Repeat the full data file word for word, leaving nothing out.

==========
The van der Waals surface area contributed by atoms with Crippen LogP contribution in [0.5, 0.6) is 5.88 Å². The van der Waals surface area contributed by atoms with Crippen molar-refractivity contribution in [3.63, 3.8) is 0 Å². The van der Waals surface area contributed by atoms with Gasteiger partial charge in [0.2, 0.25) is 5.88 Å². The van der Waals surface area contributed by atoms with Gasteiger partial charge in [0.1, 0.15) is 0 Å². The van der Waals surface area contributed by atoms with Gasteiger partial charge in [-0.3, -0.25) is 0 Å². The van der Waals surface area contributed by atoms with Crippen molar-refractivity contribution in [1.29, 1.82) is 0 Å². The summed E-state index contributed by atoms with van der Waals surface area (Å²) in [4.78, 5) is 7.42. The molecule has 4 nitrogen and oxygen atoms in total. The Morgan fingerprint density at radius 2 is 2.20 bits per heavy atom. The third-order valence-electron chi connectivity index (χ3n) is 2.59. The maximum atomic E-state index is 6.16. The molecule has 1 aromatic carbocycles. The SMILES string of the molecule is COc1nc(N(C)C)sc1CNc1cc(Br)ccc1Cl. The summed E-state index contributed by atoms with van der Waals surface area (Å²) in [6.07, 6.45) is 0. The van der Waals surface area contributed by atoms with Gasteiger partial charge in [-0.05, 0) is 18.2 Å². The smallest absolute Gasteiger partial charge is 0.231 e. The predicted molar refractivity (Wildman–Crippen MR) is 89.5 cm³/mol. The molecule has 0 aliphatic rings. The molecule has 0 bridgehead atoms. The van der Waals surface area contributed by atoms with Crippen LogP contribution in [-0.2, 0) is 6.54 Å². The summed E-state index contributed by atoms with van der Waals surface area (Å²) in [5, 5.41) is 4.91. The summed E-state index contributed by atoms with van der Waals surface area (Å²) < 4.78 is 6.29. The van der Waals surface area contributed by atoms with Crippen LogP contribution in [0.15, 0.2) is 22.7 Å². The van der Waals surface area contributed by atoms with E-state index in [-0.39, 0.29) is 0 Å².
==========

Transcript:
The van der Waals surface area contributed by atoms with Crippen LogP contribution in [0.5, 0.6) is 5.88 Å². The van der Waals surface area contributed by atoms with Crippen molar-refractivity contribution in [3.63, 3.8) is 0 Å². The van der Waals surface area contributed by atoms with Gasteiger partial charge in [0.2, 0.25) is 5.88 Å². The van der Waals surface area contributed by atoms with Gasteiger partial charge in [0.1, 0.15) is 0 Å². The van der Waals surface area contributed by atoms with Gasteiger partial charge in [-0.3, -0.25) is 0 Å². The van der Waals surface area contributed by atoms with Crippen molar-refractivity contribution in [1.29, 1.82) is 0 Å². The summed E-state index contributed by atoms with van der Waals surface area (Å²) in [4.78, 5) is 7.42. The molecule has 4 nitrogen and oxygen atoms in total. The Morgan fingerprint density at radius 2 is 2.20 bits per heavy atom. The third-order valence-electron chi connectivity index (χ3n) is 2.59. The maximum atomic E-state index is 6.16. The molecule has 1 aromatic carbocycles. The SMILES string of the molecule is COc1nc(N(C)C)sc1CNc1cc(Br)ccc1Cl. The summed E-state index contributed by atoms with van der Waals surface area (Å²) in [6.07, 6.45) is 0. The van der Waals surface area contributed by atoms with Gasteiger partial charge in [-0.05, 0) is 18.2 Å². The smallest absolute Gasteiger partial charge is 0.231 e. The predicted molar refractivity (Wildman–Crippen MR) is 89.5 cm³/mol. The molecule has 0 aliphatic rings. The molecule has 0 bridgehead atoms. The van der Waals surface area contributed by atoms with Crippen LogP contribution in [-0.2, 0) is 6.54 Å². The summed E-state index contributed by atoms with van der Waals surface area (Å²) in [5, 5.41) is 4.91. The summed E-state index contributed by atoms with van der Waals surface area (Å²) < 4.78 is 6.29. The van der Waals surface area contributed by atoms with Crippen LogP contribution in [0.15, 0.2) is 22.7 Å². The van der Waals surface area contributed by atoms with E-state index in [-0.39, 0.29) is 0 Å².